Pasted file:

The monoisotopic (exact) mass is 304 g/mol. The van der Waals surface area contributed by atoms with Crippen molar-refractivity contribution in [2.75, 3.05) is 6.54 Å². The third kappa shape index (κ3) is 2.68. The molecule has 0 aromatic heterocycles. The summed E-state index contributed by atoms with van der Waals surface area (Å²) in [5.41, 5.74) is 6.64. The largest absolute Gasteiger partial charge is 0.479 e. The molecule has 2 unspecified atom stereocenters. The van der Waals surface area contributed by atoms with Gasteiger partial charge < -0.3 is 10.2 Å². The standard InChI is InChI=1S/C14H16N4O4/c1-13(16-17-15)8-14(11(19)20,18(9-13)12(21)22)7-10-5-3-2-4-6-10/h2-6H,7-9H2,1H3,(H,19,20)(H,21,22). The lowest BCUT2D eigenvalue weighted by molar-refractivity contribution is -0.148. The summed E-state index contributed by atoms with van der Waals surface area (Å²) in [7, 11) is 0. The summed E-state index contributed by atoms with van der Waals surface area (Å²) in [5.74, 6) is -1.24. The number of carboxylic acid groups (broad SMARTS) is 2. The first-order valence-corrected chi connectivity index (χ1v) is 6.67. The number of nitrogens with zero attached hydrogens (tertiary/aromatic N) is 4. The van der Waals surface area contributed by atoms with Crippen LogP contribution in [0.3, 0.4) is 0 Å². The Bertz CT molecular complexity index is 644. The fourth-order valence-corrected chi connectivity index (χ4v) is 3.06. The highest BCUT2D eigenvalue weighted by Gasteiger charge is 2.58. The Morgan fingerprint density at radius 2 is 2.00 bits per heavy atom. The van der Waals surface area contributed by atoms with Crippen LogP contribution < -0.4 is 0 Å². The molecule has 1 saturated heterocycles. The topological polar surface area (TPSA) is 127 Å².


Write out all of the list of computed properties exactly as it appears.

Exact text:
The monoisotopic (exact) mass is 304 g/mol. The van der Waals surface area contributed by atoms with Crippen molar-refractivity contribution in [2.75, 3.05) is 6.54 Å². The third kappa shape index (κ3) is 2.68. The molecule has 0 aromatic heterocycles. The summed E-state index contributed by atoms with van der Waals surface area (Å²) in [5.41, 5.74) is 6.64. The largest absolute Gasteiger partial charge is 0.479 e. The molecule has 2 unspecified atom stereocenters. The van der Waals surface area contributed by atoms with Gasteiger partial charge < -0.3 is 10.2 Å². The standard InChI is InChI=1S/C14H16N4O4/c1-13(16-17-15)8-14(11(19)20,18(9-13)12(21)22)7-10-5-3-2-4-6-10/h2-6H,7-9H2,1H3,(H,19,20)(H,21,22). The lowest BCUT2D eigenvalue weighted by molar-refractivity contribution is -0.148. The summed E-state index contributed by atoms with van der Waals surface area (Å²) in [7, 11) is 0. The summed E-state index contributed by atoms with van der Waals surface area (Å²) in [5.74, 6) is -1.24. The number of carboxylic acid groups (broad SMARTS) is 2. The first-order valence-corrected chi connectivity index (χ1v) is 6.67. The number of nitrogens with zero attached hydrogens (tertiary/aromatic N) is 4. The van der Waals surface area contributed by atoms with Crippen LogP contribution in [0.3, 0.4) is 0 Å². The Bertz CT molecular complexity index is 644. The fourth-order valence-corrected chi connectivity index (χ4v) is 3.06. The highest BCUT2D eigenvalue weighted by Gasteiger charge is 2.58. The Morgan fingerprint density at radius 2 is 2.00 bits per heavy atom. The van der Waals surface area contributed by atoms with Crippen LogP contribution < -0.4 is 0 Å². The molecule has 1 saturated heterocycles. The topological polar surface area (TPSA) is 127 Å².